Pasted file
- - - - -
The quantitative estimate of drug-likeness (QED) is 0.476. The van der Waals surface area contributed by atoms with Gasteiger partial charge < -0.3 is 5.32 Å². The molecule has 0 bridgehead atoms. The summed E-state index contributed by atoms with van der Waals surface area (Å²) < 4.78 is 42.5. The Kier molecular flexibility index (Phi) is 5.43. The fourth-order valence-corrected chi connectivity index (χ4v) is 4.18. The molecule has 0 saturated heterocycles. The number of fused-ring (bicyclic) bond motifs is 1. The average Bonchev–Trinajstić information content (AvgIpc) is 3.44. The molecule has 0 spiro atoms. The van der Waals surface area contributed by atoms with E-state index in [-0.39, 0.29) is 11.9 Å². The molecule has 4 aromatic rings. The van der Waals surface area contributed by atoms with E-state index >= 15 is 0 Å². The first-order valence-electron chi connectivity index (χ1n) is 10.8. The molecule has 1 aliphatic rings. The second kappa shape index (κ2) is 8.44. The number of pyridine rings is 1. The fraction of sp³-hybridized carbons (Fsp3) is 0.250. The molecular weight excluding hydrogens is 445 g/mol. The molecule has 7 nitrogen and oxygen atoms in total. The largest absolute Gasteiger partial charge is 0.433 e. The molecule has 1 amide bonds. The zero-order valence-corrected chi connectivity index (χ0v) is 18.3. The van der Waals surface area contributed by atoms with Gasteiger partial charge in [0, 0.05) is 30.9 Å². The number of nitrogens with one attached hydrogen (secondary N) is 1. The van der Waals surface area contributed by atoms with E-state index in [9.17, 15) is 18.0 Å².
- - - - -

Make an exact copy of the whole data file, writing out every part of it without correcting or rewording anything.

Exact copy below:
The quantitative estimate of drug-likeness (QED) is 0.476. The van der Waals surface area contributed by atoms with Gasteiger partial charge < -0.3 is 5.32 Å². The molecule has 0 bridgehead atoms. The summed E-state index contributed by atoms with van der Waals surface area (Å²) < 4.78 is 42.5. The Kier molecular flexibility index (Phi) is 5.43. The fourth-order valence-corrected chi connectivity index (χ4v) is 4.18. The molecule has 0 saturated heterocycles. The number of fused-ring (bicyclic) bond motifs is 1. The average Bonchev–Trinajstić information content (AvgIpc) is 3.44. The molecule has 0 spiro atoms. The van der Waals surface area contributed by atoms with E-state index in [-0.39, 0.29) is 11.9 Å². The molecule has 4 aromatic rings. The van der Waals surface area contributed by atoms with E-state index >= 15 is 0 Å². The first-order valence-electron chi connectivity index (χ1n) is 10.8. The molecule has 1 aliphatic rings. The second kappa shape index (κ2) is 8.44. The number of pyridine rings is 1. The fraction of sp³-hybridized carbons (Fsp3) is 0.250. The molecular weight excluding hydrogens is 445 g/mol. The molecule has 7 nitrogen and oxygen atoms in total. The largest absolute Gasteiger partial charge is 0.433 e. The molecule has 1 amide bonds. The zero-order valence-corrected chi connectivity index (χ0v) is 18.3. The van der Waals surface area contributed by atoms with Gasteiger partial charge in [0, 0.05) is 30.9 Å². The number of nitrogens with one attached hydrogen (secondary N) is 1. The van der Waals surface area contributed by atoms with E-state index in [9.17, 15) is 18.0 Å².